OCR Interpretation

The day book. (Chicago, Ill.) 1911-1917, August 21, 1916, LAST EDITION, Image 17

Image and text provided by University of Illinois at Urbana-Champaign Library, Urbana, IL

Persistent link: http://chroniclingamerica.loc.gov/lccn/sn83045487/1916-08-21/ed-1/seq-17/

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"on grahdpob's farm gee whiz but
when, you get a bunch of city peepul
out heer on the farm they aint got
no more sents than a rabbit,' and that
aint much, but the funny par about
it is that these city guys have got
the hunch that they got the hicks
backed off the bords
across the road from granpop is
anuther 'farmer who dont have to
work none at all, for his wife keeps
borders from the city ,
a woman and a man coined over
to granpop last nlte to visit & they
started guying the life outer the old
man Until i stepped in
i eaVB to them you had better take
a walk with me around the plase &
i will show you how a farm Is run &
they done that
this feeld here, i says to them, giv
ing grandpop the wink to keep from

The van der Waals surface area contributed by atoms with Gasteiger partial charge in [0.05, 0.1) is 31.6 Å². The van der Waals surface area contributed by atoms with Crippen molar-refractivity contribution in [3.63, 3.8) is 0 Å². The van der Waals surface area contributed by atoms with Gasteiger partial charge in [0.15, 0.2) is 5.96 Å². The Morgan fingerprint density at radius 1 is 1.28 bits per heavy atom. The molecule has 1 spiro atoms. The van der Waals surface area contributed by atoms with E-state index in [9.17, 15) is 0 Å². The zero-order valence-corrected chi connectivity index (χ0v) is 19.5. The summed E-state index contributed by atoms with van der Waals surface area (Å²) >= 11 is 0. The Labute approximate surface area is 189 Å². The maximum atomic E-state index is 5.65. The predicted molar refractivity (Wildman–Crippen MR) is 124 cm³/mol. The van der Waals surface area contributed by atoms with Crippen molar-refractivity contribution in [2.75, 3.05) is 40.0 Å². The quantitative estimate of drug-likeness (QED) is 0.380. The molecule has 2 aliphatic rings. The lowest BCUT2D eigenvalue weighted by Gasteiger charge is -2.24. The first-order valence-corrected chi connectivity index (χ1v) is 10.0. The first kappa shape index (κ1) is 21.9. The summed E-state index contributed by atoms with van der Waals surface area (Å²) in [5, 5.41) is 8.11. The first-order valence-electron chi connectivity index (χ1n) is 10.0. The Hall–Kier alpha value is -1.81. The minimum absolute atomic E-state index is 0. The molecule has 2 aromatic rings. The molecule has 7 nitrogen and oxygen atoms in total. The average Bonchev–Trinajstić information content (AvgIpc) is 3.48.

lafflng, is where they raise the egg
plants Until they are hatched into
littel chickens
that made them open there eyes
& the lady said i thought they raised
them with hens & i says yes but you
have to plant the hen in a nest first
& over there you see that nise
mild cow, well she gives the sweet
milk and that cross one which. we
has to keep with a yoke on her neck
so she wont jump fences, she gives
.the Bour milk, -& the lady says where
do you get "the buttermilk & I says we
aint got no buttermilk cows' now, but
you catt see 1 down there on the
next farm, & by heck, them fdlks
walked all the way dowh 3 miles to
See a buttermilk, cbw & grandpop
neefl$y laffed his head off
next day wlien tne lady saw me
she turned up her hose, you think
you are smart
& i was too,' dont you think
m wmt E
Now, Bill, here is a subject that
causes' all great writers like G. B.
Shaw and Jess Willard to throw up
their hands when it comes to doing
some "Edgar Allen Poe."
Are you going to, Al? No, Pete,
you have-wonderful confidence in us.
Thanks for them kind words.
Neither can we "explain, but we've
doped them out the -best we could,
so here's looking at you:.
"Wotoen are ih& reason for mar
riage license columns being run in
the newspapers. Women and furni
ture men.afe the only ones who read
them. i. -
There, that's all we dare try to
figure 'em, besides explaining women
ainfF our line.
Ask -us anything else; anything,
Joe, no matter how hard it Is, It'll be
easier to unravels '
The wife of a Chicago man re
turned home one afternoon from
quite an extended visit' in a neigh-,
boring city. Among the first ques-'
tidn put by her to her maid was:
"Have you, noticed that my husband-
missed me very much when I
wa3 away, Elsie?"
"Well," said Elsie, "1 didn't notice
it so much at first, but yesterday he
seemed to be In despair."

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